Running head: YAOWAWIT LODGE


Yaowawit Lodge Service Marketing Project

Student’s Name




It is sad that the people of Southern Thailand had to experience the tsunami in December
2004. Sadly, many people lost their homes during the event and more seriously, around 882
children lost their parents as well. As the tides swept through the area, they took with them more
than just lives and property but hope as well. However, Yaowawit School Kapong decided to
make something god out of the event. The idea to start the Yaowawit Lodge project was a great
one which would help the community to regain some of its lost glory and hope as well. However,
they would have to deploy the right product, promotion, and pricing strategy as the target the
right customer.
Yaowawit Lodge Project
It is important to understand the Yaowawit Lodge project in order to make the right
strategic plans. The Yaowawit Lodge project came about as a result of the Yaowawit School
Kapong project. The school project was envisaged after the tsunami with the intention of helping
the community regain its education infrastructure. It was geared to help turn the students into
self-sufficient persons in life. The project was based on the ideology that if these children were
not assisted, then they would not be able to break out of the poverty cycle. It is worth noting that
the poverty cycle was made worse by the tsunami although the situation was not too god even
before the tsunami.
The Yaowawit School Kapong was developed using educational concepts borrowed from
Kurt Hahn who was a reformer. The schooling methodology that was developed under his
mentorship was one that would encourage self-reliance, equality and special schooling of the
disadvantaged children. The school enjoys the privilege of receiving grants to help it meet its



needs. However, with the increasing needs and dwindling sources of income, the school decided
to initiate projects that would help turn it into a self-sustaining institution. Apparently, this is one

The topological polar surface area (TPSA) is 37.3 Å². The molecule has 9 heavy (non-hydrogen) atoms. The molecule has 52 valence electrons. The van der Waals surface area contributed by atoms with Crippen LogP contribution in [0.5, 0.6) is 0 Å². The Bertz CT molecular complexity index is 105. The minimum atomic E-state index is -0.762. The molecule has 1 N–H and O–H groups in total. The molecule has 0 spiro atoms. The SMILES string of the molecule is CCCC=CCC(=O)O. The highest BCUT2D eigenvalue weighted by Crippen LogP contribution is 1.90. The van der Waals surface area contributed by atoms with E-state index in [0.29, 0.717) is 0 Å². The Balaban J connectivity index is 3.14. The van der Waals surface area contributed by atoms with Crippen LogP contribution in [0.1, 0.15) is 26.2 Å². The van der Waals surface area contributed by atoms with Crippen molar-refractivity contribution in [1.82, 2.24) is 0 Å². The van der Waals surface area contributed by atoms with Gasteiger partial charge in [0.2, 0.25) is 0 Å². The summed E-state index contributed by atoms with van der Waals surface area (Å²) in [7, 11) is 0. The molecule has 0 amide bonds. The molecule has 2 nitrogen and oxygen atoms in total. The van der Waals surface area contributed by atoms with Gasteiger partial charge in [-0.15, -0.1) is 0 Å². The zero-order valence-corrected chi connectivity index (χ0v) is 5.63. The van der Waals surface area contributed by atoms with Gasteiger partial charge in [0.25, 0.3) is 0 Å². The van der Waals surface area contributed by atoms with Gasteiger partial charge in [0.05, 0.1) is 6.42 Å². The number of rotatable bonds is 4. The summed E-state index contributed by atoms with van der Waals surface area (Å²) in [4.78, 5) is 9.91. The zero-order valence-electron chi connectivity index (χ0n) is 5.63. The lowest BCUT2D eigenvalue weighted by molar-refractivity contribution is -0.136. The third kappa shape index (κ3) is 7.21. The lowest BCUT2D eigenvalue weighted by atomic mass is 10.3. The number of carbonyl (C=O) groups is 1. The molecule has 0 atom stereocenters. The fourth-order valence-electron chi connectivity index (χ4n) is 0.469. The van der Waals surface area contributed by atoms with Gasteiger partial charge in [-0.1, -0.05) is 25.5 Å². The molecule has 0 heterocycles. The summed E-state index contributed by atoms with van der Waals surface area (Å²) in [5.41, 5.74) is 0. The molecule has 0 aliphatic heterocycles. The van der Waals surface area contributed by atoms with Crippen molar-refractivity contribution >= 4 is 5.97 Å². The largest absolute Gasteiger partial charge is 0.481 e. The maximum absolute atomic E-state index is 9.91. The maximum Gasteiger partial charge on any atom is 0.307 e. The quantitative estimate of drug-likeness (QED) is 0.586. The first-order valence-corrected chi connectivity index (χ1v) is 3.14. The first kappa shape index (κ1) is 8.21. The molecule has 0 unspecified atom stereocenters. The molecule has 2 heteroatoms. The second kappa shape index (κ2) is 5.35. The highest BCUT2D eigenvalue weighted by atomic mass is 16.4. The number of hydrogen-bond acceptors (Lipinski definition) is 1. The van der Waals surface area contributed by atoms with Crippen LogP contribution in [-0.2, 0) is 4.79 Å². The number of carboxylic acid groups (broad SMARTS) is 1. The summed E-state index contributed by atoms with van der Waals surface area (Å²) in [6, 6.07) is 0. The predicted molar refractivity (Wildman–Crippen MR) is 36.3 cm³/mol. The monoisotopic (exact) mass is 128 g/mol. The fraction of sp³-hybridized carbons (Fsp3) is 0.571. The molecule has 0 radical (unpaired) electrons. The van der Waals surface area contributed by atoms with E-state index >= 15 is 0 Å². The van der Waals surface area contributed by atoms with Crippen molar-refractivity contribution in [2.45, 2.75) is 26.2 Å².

of the main agendas that are taught to the children. In this context, the school initiated projects
which mainly bordered on farming. The school also started the Yaowawit Lodge project which
was geared to target the tourism sector in Thailand.
Target Customer
When determining the target client/customer, it is important that certain factors be
considered. These include the economy of Thailand, the current customer base, competition,
product, demographics, and psychographics. As far as the Thailand economy is concerned, it is
worth noting that the economy was affected to a great extent by the tsunami. However, after the
tsunami event, there was great response from the world over since Thailand received wide range
of support in terms of food, medical supplies, money, etc. The Thai private and public sectors
helped to address the basic humanitarian needs.
As far as the long-term needs are concerned, effort continues to be made by the
government together with the private sector as they try to restore the country to its former glory.
Non-governmental organizations also played and continue to play a major role together with the
private sector. The fisheries, agricultural, and tourism sectors were affected to a great extent. As
such, after the event, most of the persons visiting the country were on a mission to help restore it.
These are the main target that the school should be focusing on. As such it is important to
understand them in order to present a service and goods package that will best suit them and
meet their needs so that they can lodge at the facility.



As noted earlier on, target customer for the Yaowawit Lodge project are mainly tourists
that visit the country to assist those that were affected by the tsunami. It is worth noting that the